An African National Congress supporter holds a placard with the face of Cyril Ramaphosa, during a party' rally last Sunday in Johannesburg. (Siphiwe Sibeko/Reuters)

The African National Congress, led by union leader-turned-business magnate Cyril Ramaphosa, has retained a slim majority of seats in South Africa’s parliament, giving Ramaphosa a weak mandate for a full five-year term as president. 

Wednesday’s election, 25 years after the ANC led South Africa out of apartheid and into democracy for all its citizens, was seen as a referendum on the party. The previous president, Jacob Zuma, became embroiled in numerous corruption scandals while the economy lagged and unemployment and inequality deepened, clouding the legacy of the party’s liberation struggle. Zuma resigned in February 2018, and Ramaphosa was elected president by the National Assembly.

In Wednesday’s vote, the ANC continued its steady slide, falling below 60 percent in a general election for the first time in its history. Voter turnout was also the lowest in general election history. But with few upsets in regional elections, the result was mostly status quo. 

“Our people have spoken — and they have done so clearly and emphatically,” Ramaphosa said during a brief acceptance speech. “They have voted for a united South Africa in which all may realize their potential. They have voted for a more equal society, free from poverty, hunger and want. They have voted for a country at peace with itself and the world.”

Analysts have debated whether a weak showing for the ANC will help or hurt Ramaphosa, who is 66, in his efforts to lead the party after nine years of control by Zuma. 

“That the ANC is now winning elections by what elsewhere we’d call a normal margin is a sign of anger at the past nine years, but it is also the sign of a maturing democracy,” said Ralph Mathekga, a South African writer and political commentator. “I’m of the mind that this is the sweet spot for Ramaphosa. The blame still goes to Zuma, and Ramaphosa avoids being the first ANC leader to lose a majority.”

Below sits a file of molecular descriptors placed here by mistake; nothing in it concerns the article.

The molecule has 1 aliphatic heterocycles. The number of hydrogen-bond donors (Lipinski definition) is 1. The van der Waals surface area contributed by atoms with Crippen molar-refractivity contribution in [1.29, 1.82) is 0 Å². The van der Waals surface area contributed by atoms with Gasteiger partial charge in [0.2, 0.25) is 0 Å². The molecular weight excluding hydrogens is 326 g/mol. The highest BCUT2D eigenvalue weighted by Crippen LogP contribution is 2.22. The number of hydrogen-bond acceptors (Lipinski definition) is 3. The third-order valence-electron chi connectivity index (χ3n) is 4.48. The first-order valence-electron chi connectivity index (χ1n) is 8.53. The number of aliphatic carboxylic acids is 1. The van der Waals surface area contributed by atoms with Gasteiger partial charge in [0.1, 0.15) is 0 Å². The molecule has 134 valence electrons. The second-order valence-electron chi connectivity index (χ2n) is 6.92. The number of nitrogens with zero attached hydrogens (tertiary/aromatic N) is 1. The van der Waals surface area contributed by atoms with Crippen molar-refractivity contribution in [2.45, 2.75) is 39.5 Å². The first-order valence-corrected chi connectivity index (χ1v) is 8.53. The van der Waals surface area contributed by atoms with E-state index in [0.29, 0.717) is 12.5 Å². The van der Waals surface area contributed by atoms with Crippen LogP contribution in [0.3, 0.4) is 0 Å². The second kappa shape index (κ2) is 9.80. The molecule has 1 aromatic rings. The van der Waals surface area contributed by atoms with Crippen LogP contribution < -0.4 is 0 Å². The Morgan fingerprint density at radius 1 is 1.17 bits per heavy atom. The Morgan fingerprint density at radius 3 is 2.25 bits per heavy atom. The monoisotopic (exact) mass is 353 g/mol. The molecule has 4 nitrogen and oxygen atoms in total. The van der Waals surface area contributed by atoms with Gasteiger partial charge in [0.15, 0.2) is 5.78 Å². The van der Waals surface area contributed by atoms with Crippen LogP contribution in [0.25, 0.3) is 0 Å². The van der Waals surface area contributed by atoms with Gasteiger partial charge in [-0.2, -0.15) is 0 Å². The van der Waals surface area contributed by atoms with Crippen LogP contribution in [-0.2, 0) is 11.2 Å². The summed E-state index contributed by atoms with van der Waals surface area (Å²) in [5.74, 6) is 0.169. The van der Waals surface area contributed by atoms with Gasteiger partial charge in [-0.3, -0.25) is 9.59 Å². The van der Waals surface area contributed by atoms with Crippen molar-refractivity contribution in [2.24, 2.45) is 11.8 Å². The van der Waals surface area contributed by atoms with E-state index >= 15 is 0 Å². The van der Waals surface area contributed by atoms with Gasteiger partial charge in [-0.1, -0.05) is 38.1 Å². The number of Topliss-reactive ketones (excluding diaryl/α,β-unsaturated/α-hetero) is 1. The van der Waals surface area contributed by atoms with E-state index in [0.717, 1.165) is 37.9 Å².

Since Ramaphosa took over from Zuma last year, he has replaced many of his predecessor’s appointments in the cabinet and in state-owned enterprises in an attempt to restore investor confidence in an economy that recently slipped in and out of recession. He also approved a judicial inquiry into Zuma’s alleged improprieties, which Zuma denies.

Ramaphosa will still have to contend with Zuma supporters who retain positions of power within the ANC, along with a wave of discontent and despondency among South Africa’s citizens, especially among its youth. 

More than half of South Africans ages 15 to 24 are unemployed. According to regular polling by Citizen Surveys South Africa, as of March, 79 percent of South Africans think corruption is on the rise; just 22 percent think the country is headed in the right direction. The economy, still Africa’s most industrialized, grew at less than 1 percent last year.

“We are putting our trust and our hopes in President Ramaphosa,” said Khume Ramulifho, a young voter in Soweto, a giant suburb of Johannesburg that is home to more than a million people. “We think he is the one who will make a difference in our lives.”

Of the 47 opposition parties in the South African election, only two are major players: the centrist Democratic Alliance (DA), which has a traditionally white voter base centered in Western Cape province and the city of Cape Town; and the far-left Economic Freedom Fighters (EFF), led by former ANC youth league president Julius Malema, who advocates seizing land from white farmers and redistributing it among the poor black population.

The DA retained control of Western Cape, and the EFF grew its vote share by a few percentage points, but their weak growth nationally illustrated the lack of a serious challenger to the ANC.

Fear over the EFF’s rising prominence, however, has fueled a resurgence in white nationalism in South Africa. The Freedom Front Plus, a coalition of white-led parties advocating white self-rule, was poised to get around 415,000 votes, or just below 3 percent of the total, a marked increase from previous elections.

The ANC held on by a thread in Gauteng, the province that encompasses Johannesburg and the capital, Pretoria, despite fears it would lose its majority there. Overall, analysts said, the ANC and Ramaphosa in particular should be satisfied with their showing.

“Getting less than 60 percent of votes nationally means Ramaphosa will be less tied to the party’s more radical promises, like land expropriation without compensation,” Mathekga said. “Instead, he’ll mostly be concerned with cobbling consensus within the party over his own vision for South Africa’s future.”